How not to write.

March 23, 2010

Again and again I see writer’s guides or tips on writing and a lot of them seem to give the same advice. They tell you what NOT to do. “This word is overused, don’t use it.” “This style is boring, don’t write that way” etc, they give you more road blocks to dodge in a process littered with obstacles as it is.

What in the world do they mean “You can’t use that word”? Every word has a usage and a place in writing, don’t tell us we can’t use them. Using a word in the wrong way should, absolutely, be corrected, but saying it should be removed altogether, either because it’s often used wrong or used too much, is simply ridiculous.

As for avoiding particular styles; many times I’ve seen articles that say not to let your sentences drag on for too long, but isn’t that a matter of opinion? Some of us like long flowing sentences, if done right, others like them short and concise, but isn’t that the point of it all? If you like wordy styles, then you find a writer who writes that way, if you like it simple, you find someone whose style fits your needs. It’s art, no style is wrong, it’s personal preference.

Now I’m going to get controversial for some. I’m going to disagree with Stephen King, or at least something he said.

I was reading his book “Stephen King on Writing” and a lot of what he said I agreed with. One point I remember him making, was that a writer should find their own vocabulary and use it, rather than attempt to use words they are unfamiliar with. This was great advice, as it gives all writers confidence in their words, no matter how simple those words may be.

However, there was something he said that I did not agree with, and that was the point about active and passive verbs.

He explained active and passive verbs thus, “With an active verb, the subject of the sentence is doing something. With a passive verb, something is being done to the subject of the sentence.”

He then said that the passive style was used by the timid or unsure writer, or in other words, if you write that way you have no confidence in your voice. As I read this I started to agree with him, but then I read some of the examples of, bad passive, and good active and I could see intriguing writing in both. In fact, I liked the passive better, and I started to think that this wasn’t advice at all, this was someone saying, “I don’t like this kind of style, please stop using it.”, which shouldn’t be in a guide to writing in the first place. Unless it’s made clear that this is an opinion not a rule.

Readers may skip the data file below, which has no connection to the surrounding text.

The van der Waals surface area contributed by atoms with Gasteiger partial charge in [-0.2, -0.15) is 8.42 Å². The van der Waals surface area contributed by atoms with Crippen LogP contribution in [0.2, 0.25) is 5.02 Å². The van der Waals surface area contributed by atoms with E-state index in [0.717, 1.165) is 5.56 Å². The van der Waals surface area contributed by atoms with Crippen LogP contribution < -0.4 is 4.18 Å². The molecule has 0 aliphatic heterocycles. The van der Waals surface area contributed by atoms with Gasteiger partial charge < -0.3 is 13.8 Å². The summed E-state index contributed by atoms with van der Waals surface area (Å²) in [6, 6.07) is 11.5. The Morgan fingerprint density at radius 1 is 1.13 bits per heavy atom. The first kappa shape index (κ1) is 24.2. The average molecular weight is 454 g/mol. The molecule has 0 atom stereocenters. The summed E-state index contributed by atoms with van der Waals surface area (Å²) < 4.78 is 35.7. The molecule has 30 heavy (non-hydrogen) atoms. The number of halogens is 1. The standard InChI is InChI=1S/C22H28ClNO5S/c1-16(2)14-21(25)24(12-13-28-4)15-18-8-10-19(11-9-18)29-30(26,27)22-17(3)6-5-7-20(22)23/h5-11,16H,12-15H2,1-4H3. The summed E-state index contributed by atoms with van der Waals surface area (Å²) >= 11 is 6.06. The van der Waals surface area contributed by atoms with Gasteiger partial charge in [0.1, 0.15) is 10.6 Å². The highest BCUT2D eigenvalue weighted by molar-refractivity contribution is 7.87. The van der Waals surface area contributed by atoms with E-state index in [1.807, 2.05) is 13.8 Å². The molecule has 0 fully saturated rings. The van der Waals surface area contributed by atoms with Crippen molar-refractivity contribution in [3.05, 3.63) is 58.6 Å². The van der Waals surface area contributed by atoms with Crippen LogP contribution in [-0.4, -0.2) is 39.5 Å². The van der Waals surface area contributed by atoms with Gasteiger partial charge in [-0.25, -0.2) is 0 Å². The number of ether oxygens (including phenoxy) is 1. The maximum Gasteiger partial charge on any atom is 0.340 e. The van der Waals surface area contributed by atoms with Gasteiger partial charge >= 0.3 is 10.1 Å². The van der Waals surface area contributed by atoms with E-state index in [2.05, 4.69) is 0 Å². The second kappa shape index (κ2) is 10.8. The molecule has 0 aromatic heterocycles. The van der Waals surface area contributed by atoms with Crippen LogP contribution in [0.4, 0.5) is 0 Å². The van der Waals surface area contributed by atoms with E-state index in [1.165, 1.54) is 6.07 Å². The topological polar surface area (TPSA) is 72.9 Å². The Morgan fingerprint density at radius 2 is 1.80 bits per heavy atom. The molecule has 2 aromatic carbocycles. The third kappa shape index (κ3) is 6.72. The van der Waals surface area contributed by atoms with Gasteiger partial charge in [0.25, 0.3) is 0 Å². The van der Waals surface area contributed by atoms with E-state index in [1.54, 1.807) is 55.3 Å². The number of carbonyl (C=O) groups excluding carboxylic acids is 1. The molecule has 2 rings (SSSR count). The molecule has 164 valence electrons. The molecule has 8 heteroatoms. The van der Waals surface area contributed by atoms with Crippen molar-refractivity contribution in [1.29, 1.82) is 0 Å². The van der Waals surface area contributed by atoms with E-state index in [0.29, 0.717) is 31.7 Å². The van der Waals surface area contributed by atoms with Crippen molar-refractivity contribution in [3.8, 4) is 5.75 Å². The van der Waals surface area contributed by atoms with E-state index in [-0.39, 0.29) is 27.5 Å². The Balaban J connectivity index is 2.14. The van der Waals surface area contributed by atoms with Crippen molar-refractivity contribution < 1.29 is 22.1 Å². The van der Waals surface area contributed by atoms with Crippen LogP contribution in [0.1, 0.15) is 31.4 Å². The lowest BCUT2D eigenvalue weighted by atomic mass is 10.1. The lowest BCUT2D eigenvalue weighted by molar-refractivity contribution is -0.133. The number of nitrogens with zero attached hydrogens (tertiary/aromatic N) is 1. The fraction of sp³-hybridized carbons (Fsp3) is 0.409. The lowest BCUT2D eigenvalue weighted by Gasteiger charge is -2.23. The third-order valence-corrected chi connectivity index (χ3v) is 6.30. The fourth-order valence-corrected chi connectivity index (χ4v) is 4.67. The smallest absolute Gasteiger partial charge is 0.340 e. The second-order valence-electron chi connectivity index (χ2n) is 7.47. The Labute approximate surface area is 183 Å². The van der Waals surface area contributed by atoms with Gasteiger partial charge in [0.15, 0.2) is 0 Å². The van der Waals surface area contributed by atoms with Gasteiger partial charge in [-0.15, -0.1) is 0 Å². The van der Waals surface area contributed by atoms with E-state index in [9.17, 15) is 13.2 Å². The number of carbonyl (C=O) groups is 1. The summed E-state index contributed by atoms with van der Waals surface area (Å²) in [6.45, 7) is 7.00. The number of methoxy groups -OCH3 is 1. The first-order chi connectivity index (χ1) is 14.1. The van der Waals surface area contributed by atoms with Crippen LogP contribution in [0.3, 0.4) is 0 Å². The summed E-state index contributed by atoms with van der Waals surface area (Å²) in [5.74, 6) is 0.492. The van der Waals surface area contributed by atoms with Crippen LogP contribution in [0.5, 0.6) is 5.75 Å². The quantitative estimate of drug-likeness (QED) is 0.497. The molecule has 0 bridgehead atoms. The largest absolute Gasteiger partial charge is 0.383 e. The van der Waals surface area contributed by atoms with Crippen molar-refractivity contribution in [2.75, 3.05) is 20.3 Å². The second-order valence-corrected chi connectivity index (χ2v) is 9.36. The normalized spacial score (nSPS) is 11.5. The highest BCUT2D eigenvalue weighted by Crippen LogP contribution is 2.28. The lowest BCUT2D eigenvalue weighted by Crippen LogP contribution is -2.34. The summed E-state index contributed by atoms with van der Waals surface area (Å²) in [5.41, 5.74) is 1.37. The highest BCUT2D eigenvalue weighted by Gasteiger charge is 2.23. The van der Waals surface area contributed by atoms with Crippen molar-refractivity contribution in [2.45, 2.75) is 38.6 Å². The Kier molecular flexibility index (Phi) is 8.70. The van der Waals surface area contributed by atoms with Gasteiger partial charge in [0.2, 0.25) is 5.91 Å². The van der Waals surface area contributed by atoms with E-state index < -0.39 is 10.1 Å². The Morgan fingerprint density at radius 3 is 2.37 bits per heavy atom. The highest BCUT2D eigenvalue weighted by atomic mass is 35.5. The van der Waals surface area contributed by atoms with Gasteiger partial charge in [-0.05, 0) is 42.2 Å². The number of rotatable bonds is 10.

He does begin this point with “I have my own dislikes” implying that this is only his opinion and not a writing rule. However, he goes on to make his case so forcefully, and in such a way, that you forget the set up, and some will take it as a rule, becoming doubly uncertain of their voice.

What I’m really getting at is… Stop telling writers what they can’t do, because all it really accomplishes is making writers too scared to sit down and write. Saying a style, or word, should be avoided because it’s not what YOU like, is simply bad comprehension of what art is.

To put my point in Stephen King’s own words “I’m convinced that fear is at the root of most bad writing”. I agree with this wholeheartedly, but he said it as he put even more fear and uncertainty into the writer who was reading his words.

Sorry for the rant, but I have seen good writers become crippled because they tried to follow all those sorts of rules. It didn’t make them better writers; they just ended up thinking their work was never good enough and questioning every word they put on the page.

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Dwarf

March 22, 2010

An old black and white I did of a fantasy dwarf warrior. I wish I had dated it so I could tell you when I did it, but I’m the kind of artist that just sketches and doodles endlessly and never remembers to make note of when I do so.

Elf Lass

March 17, 2010

I thought I’d post something with a little green in it for St. Patrick’s Day. Not anything particular, just a sketch of an elf lass with green hair that I did back in 2006.
Happy St. Patrick’s Day!

Just a sketch of a Celtic warrior woman I did as a sort of face study. She is actually a character from one of my stories that ended up being put on the backburner, and has remained there for a long while now.

An artist’s condition

March 8, 2010

It’s an odd condition, the condition of the artist.

Most are recluses (myself included) and do their best to avoid contact with the world as much as is achievable. However, the whole idea of art is to communicate a feeling or message, a message from someone who avoids communication altogether, and more often than not the message conveyed is one of genuine significance to the artist. So it makes me think that artists aren’t recluses at all, they exhibit who they are more in one paragraph or painting than most people of the world do in a dozen trivial conversations.

Artists want to show who they are, why would they write or paint for the world if they didn’t? But they want to find the right way of saying it, they don’t want to be misconstrued as something they’re not. I think what it really is, is the artist has something to say and, whatever it is, cannot be said in passing or as an offhand remark, because whatever it is holds so much meaning to the artist that they feel it deserves a canvas or a page to call its own.

But that’s just a patient’s take on her own condition.

Cafe girl 3

March 5, 2010

Here’s another Café Girl. I quite like the shape and style of the hat on this one.

Dragon & Wizard

March 1, 2010

Here is the full picture of the dragon sketch, where you can now see his wizard travel companion. She was really just put in there for a size comparison but I tried to give her her own little personality. You can kind of see her holding her head up high, as I imagined she would be rather confidant with him as an ally.